So what is positive about this controversy? Well, it’s not the controversy that Marabou finds positive, but the fact that the British Museum is acknowledging the controversy openly in the Parthenon galleries and even provides visitors the option to take an informational tri-fold leaflet. On the cover it reads, “The Parthenon sculptures. The question of where the surviving sculptures from the Parthenon should be displayed has long been a subject of public discussion. This document provides key information for understanding the complex history of the Parthenon and its sculpture.” As you might expect, the leaflet was likely vetted and heavily edited by the museum’s public relations and legal departments. It doesn’t give much away, and, in short, makes a very clear statement that the British Museum will not return these statues to Athens. The pamphlet doesn’t provide multiple perspectives, but very much that of the British Museum. This is evidenced in the “Further reading” list that provides 9 publications (all available in the museum shop), 7 of them published by the British Museum Press. Marabou appreciates the gesture of outwardly acknowledging, instead of ignoring, the debate around the Parthenon statues, but Marabou does not buy into the British Museum’s side of the argument. Before Marabou delves deeper, here is the story behind the British acquisition of the Parthenon sculptures, according to the gallery pamphlet:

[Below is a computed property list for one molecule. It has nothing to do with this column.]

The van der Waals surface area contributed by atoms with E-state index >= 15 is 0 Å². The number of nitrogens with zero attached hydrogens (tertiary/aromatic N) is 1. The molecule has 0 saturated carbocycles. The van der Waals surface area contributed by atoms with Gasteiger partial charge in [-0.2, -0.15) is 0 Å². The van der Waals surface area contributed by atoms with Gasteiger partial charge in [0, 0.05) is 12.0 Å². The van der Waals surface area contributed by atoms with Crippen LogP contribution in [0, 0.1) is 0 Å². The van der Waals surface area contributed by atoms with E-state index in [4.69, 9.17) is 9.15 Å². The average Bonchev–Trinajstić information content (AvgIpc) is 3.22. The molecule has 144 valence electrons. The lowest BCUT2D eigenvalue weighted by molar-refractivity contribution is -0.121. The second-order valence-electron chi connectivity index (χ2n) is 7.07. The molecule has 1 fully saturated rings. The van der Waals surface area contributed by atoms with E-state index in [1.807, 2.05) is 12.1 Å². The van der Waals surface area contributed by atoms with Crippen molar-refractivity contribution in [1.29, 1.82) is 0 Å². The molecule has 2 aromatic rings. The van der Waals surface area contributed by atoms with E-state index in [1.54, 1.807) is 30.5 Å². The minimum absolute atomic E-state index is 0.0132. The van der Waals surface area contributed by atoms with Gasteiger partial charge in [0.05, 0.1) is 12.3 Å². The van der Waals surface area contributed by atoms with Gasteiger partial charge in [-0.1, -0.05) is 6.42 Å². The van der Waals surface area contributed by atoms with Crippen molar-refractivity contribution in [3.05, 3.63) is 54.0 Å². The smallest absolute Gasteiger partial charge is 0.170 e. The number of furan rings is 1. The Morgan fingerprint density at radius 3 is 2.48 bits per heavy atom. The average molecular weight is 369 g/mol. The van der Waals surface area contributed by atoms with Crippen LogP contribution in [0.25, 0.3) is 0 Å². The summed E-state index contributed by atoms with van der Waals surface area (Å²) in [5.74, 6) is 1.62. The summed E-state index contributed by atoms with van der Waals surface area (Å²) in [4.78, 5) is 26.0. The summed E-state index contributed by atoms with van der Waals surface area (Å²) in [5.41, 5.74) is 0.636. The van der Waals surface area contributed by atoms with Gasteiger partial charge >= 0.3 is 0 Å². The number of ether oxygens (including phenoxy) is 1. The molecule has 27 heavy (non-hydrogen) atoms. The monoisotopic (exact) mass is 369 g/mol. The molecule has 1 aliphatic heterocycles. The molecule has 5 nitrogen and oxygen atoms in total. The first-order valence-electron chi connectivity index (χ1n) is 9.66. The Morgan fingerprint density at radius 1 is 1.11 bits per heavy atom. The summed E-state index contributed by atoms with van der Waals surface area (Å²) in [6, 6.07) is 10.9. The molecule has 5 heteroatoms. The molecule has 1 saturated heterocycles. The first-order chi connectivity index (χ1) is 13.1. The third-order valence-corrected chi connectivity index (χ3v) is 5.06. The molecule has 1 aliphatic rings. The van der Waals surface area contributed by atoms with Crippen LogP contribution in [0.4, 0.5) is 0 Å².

By 1800 only about half of the original sculptural decoration remained [at the Parthenon]. Between 1801 and 1805 Lord Elgin, the British ambassador to the Ottoman Empire, acting with the full knowledge and permission of the Ottoman authorities, removed about half of the remaining sculptures from the fallen ruins and from the building itself. Lord Elgin was passionate about Greek art and transported the sculptures to Britain. Their arrival in London was to make a profound impression upon western ideas of art and taste. It promoted the high regard that the European Enlightenment already had for ancient Greek civilisation. Before they went on show at the British Museum in 1817, they were first seen from 1807 in Lord Elgin’s temporary museum. The public display of the sculptures from spring 1807 encouraged Hellenists in their love of ancient Greece while, at the same time, it inspired the Philhellene movement in its sympathy for the inhabitants of modern Greece and their struggle for independence. Since then the sculptures have always been on display to the public in the British Museum, free of charge.